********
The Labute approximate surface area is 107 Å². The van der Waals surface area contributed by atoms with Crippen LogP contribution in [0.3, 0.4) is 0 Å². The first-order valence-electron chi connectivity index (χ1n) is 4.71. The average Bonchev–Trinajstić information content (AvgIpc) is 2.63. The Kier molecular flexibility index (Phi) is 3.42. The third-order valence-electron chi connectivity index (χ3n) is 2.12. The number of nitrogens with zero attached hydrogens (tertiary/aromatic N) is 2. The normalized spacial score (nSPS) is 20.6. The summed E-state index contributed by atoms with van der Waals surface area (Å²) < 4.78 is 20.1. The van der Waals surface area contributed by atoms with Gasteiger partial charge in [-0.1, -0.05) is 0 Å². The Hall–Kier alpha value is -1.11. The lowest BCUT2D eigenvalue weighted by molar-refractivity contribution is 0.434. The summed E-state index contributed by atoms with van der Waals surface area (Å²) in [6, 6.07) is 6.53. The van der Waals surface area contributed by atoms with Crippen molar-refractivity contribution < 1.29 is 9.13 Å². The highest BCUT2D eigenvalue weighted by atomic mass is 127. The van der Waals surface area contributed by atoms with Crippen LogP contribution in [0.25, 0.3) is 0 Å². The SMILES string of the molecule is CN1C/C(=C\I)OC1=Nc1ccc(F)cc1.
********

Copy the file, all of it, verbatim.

The Labute approximate surface area is 107 Å². The van der Waals surface area contributed by atoms with Crippen LogP contribution in [0.3, 0.4) is 0 Å². The first-order valence-electron chi connectivity index (χ1n) is 4.71. The average Bonchev–Trinajstić information content (AvgIpc) is 2.63. The Kier molecular flexibility index (Phi) is 3.42. The third-order valence-electron chi connectivity index (χ3n) is 2.12. The number of nitrogens with zero attached hydrogens (tertiary/aromatic N) is 2. The normalized spacial score (nSPS) is 20.6. The summed E-state index contributed by atoms with van der Waals surface area (Å²) < 4.78 is 20.1. The van der Waals surface area contributed by atoms with Gasteiger partial charge in [-0.1, -0.05) is 0 Å². The Hall–Kier alpha value is -1.11. The lowest BCUT2D eigenvalue weighted by molar-refractivity contribution is 0.434. The summed E-state index contributed by atoms with van der Waals surface area (Å²) in [6, 6.07) is 6.53. The van der Waals surface area contributed by atoms with Crippen molar-refractivity contribution < 1.29 is 9.13 Å². The highest BCUT2D eigenvalue weighted by atomic mass is 127. The van der Waals surface area contributed by atoms with Crippen LogP contribution in [0.25, 0.3) is 0 Å². The SMILES string of the molecule is CN1C/C(=C\I)OC1=Nc1ccc(F)cc1.